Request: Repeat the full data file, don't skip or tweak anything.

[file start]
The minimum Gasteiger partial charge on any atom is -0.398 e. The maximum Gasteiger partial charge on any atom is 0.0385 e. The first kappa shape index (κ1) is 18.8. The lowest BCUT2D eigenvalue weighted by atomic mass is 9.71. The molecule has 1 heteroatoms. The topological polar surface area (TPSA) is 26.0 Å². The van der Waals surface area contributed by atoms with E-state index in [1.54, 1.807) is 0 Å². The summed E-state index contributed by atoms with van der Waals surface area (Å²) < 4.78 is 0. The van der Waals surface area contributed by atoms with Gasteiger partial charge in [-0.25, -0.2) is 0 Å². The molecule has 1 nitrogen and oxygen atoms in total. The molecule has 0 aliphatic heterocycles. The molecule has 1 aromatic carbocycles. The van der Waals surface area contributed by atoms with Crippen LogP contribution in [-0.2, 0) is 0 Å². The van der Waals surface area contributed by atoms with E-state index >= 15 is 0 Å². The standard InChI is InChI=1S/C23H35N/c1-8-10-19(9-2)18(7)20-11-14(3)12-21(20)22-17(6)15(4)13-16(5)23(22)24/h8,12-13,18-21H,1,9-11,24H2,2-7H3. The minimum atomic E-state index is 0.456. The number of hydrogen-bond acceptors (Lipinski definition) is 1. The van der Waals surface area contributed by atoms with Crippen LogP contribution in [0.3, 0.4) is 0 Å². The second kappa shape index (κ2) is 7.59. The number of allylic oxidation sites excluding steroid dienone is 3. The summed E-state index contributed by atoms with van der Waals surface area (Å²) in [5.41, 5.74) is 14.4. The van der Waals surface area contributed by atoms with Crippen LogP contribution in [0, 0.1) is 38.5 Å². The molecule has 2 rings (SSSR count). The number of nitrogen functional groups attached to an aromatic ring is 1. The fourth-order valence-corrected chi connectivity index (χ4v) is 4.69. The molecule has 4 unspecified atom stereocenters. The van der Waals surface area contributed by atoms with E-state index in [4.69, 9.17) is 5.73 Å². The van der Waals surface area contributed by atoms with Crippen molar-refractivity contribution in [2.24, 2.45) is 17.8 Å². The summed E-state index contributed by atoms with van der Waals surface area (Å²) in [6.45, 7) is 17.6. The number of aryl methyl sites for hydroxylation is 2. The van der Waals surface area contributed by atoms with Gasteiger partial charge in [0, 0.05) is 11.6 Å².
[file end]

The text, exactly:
The minimum Gasteiger partial charge on any atom is -0.398 e. The maximum Gasteiger partial charge on any atom is 0.0385 e. The first kappa shape index (κ1) is 18.8. The lowest BCUT2D eigenvalue weighted by atomic mass is 9.71. The molecule has 1 heteroatoms. The topological polar surface area (TPSA) is 26.0 Å². The van der Waals surface area contributed by atoms with E-state index in [1.54, 1.807) is 0 Å². The summed E-state index contributed by atoms with van der Waals surface area (Å²) < 4.78 is 0. The van der Waals surface area contributed by atoms with Gasteiger partial charge in [-0.25, -0.2) is 0 Å². The molecule has 1 nitrogen and oxygen atoms in total. The molecule has 0 aliphatic heterocycles. The molecule has 1 aromatic carbocycles. The van der Waals surface area contributed by atoms with Crippen LogP contribution in [-0.2, 0) is 0 Å². The van der Waals surface area contributed by atoms with E-state index >= 15 is 0 Å². The standard InChI is InChI=1S/C23H35N/c1-8-10-19(9-2)18(7)20-11-14(3)12-21(20)22-17(6)15(4)13-16(5)23(22)24/h8,12-13,18-21H,1,9-11,24H2,2-7H3. The minimum atomic E-state index is 0.456. The number of hydrogen-bond acceptors (Lipinski definition) is 1. The van der Waals surface area contributed by atoms with Crippen LogP contribution in [0.3, 0.4) is 0 Å². The second kappa shape index (κ2) is 7.59. The number of allylic oxidation sites excluding steroid dienone is 3. The summed E-state index contributed by atoms with van der Waals surface area (Å²) in [5.41, 5.74) is 14.4. The van der Waals surface area contributed by atoms with Crippen LogP contribution in [0, 0.1) is 38.5 Å². The molecule has 2 rings (SSSR count). The number of nitrogen functional groups attached to an aromatic ring is 1. The fourth-order valence-corrected chi connectivity index (χ4v) is 4.69. The molecule has 4 unspecified atom stereocenters. The van der Waals surface area contributed by atoms with E-state index in [4.69, 9.17) is 5.73 Å². The van der Waals surface area contributed by atoms with Crippen molar-refractivity contribution in [2.24, 2.45) is 17.8 Å². The summed E-state index contributed by atoms with van der Waals surface area (Å²) in [6.45, 7) is 17.6. The number of aryl methyl sites for hydroxylation is 2. The van der Waals surface area contributed by atoms with Gasteiger partial charge in [0, 0.05) is 11.6 Å².